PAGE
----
The study was done on rats, but the writers think the effects are similar in humans. The outcome could be brain disorders, including learning disabilities and memory problems. The critical time, they say, is from the sixth month of pregnancy through the second birthday. The mechanism appears to be an interference with glutamate and GABA neurotransmitters, the lack of which acts as a signal for the cells to self-destruct. Most anesthesias used in pediatric surgeries are thought to have a similar effect.
7. Science, February 2000.
A study from the Mayo Clinic suggests that a positive mental attitude will help you live a longer, fuller life. This 30-year research notes that regardless of age and sex, optimism prolonged life and generally led to more success at work, school and health. Pessimists in the group had a 19 percent greater chance of death during the study. This study puts pessimism on par with high cholesterol and obesity as a risk factor for early death.8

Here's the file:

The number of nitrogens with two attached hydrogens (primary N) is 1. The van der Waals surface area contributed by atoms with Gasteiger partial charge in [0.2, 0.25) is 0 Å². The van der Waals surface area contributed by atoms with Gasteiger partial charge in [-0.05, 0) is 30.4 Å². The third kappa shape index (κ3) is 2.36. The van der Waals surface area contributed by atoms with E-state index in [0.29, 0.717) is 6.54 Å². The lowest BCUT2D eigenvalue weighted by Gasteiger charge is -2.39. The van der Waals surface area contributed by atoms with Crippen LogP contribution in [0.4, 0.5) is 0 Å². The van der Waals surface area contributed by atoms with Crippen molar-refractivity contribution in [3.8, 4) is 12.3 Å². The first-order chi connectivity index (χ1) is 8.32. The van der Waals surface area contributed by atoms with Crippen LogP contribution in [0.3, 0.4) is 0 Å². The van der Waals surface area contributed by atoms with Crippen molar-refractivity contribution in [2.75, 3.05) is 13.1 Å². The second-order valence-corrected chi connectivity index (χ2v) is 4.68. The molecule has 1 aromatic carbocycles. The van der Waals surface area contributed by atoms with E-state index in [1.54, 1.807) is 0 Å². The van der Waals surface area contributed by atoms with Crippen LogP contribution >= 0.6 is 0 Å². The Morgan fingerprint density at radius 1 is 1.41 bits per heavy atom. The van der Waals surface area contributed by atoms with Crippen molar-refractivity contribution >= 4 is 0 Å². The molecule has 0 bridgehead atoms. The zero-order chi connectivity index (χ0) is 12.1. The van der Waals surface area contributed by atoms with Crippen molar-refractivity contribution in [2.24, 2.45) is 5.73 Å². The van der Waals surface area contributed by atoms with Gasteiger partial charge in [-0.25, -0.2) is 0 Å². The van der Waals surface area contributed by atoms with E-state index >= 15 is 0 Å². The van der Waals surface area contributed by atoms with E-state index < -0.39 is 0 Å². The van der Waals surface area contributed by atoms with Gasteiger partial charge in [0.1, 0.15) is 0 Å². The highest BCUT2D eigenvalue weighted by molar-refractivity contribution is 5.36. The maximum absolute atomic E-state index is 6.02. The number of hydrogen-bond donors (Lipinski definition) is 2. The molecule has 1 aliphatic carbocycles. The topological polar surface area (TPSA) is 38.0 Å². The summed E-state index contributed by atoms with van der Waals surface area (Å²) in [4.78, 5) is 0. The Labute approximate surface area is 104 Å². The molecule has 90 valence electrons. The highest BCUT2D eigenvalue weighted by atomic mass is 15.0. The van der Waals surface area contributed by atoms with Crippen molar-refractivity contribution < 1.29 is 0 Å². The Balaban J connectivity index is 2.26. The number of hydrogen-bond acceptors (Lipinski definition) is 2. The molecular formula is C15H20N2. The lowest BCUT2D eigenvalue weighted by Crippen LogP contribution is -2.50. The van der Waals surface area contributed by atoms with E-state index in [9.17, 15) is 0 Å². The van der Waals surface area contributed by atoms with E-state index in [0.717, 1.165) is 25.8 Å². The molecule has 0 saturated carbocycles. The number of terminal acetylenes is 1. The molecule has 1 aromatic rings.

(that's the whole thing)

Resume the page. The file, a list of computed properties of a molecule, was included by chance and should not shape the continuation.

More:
8. Mayo Clinic Proceedings, February 2000.
Heartburn in Babies
When it was discovered that some patients taking a certain heartburn drug were experiencing problems with their heartbeat, warnings appeared in newspapers recommending that patients undergo an EKG first. Anxious parents began calling health officials to ask if this warning also applies to their babies. Unfortunately, officials do not quite know how to respond, since the drug (propulsid) is only approved for use in adults and precious little research has been done on its effect on children.
However, it is known that of the 70 people that the FDA knows died from the drug, 11 were children. It is thought that as many as 20 percent of premature infants are on the drug.9 In Canada, the drug is not permitted to be used to treat premature babies.